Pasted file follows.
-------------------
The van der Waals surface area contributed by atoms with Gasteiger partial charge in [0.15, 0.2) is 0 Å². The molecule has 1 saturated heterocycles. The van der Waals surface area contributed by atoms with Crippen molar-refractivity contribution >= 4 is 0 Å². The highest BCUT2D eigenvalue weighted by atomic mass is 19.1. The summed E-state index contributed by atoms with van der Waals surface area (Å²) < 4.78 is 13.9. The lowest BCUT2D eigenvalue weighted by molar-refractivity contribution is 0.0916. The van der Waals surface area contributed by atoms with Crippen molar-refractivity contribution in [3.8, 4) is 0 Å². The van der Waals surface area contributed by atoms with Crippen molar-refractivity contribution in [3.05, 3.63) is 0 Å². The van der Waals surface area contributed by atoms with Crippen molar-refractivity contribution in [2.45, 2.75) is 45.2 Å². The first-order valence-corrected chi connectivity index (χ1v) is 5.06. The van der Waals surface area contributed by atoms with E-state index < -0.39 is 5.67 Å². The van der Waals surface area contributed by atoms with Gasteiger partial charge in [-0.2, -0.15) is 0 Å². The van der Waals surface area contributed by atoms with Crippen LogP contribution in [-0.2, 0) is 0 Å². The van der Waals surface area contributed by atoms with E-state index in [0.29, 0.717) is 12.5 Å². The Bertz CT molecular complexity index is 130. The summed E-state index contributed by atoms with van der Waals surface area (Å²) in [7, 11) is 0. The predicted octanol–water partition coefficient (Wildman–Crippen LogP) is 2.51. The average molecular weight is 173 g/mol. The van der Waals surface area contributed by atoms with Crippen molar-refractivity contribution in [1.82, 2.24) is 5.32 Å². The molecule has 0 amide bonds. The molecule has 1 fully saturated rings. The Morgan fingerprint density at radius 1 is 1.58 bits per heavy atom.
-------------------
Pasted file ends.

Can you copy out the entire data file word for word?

The van der Waals surface area contributed by atoms with Gasteiger partial charge in [0.15, 0.2) is 0 Å². The molecule has 1 saturated heterocycles. The van der Waals surface area contributed by atoms with Crippen molar-refractivity contribution >= 4 is 0 Å². The highest BCUT2D eigenvalue weighted by atomic mass is 19.1. The summed E-state index contributed by atoms with van der Waals surface area (Å²) < 4.78 is 13.9. The lowest BCUT2D eigenvalue weighted by molar-refractivity contribution is 0.0916. The van der Waals surface area contributed by atoms with Crippen molar-refractivity contribution in [3.8, 4) is 0 Å². The van der Waals surface area contributed by atoms with Crippen molar-refractivity contribution in [3.05, 3.63) is 0 Å². The van der Waals surface area contributed by atoms with Crippen molar-refractivity contribution in [2.45, 2.75) is 45.2 Å². The first-order valence-corrected chi connectivity index (χ1v) is 5.06. The van der Waals surface area contributed by atoms with E-state index < -0.39 is 5.67 Å². The van der Waals surface area contributed by atoms with Gasteiger partial charge in [-0.2, -0.15) is 0 Å². The van der Waals surface area contributed by atoms with Crippen LogP contribution in [-0.2, 0) is 0 Å². The van der Waals surface area contributed by atoms with E-state index in [0.29, 0.717) is 12.5 Å². The Bertz CT molecular complexity index is 130. The summed E-state index contributed by atoms with van der Waals surface area (Å²) in [7, 11) is 0. The predicted octanol–water partition coefficient (Wildman–Crippen LogP) is 2.51. The average molecular weight is 173 g/mol. The van der Waals surface area contributed by atoms with Crippen molar-refractivity contribution in [1.82, 2.24) is 5.32 Å². The molecule has 0 amide bonds. The molecule has 1 fully saturated rings. The Morgan fingerprint density at radius 1 is 1.58 bits per heavy atom.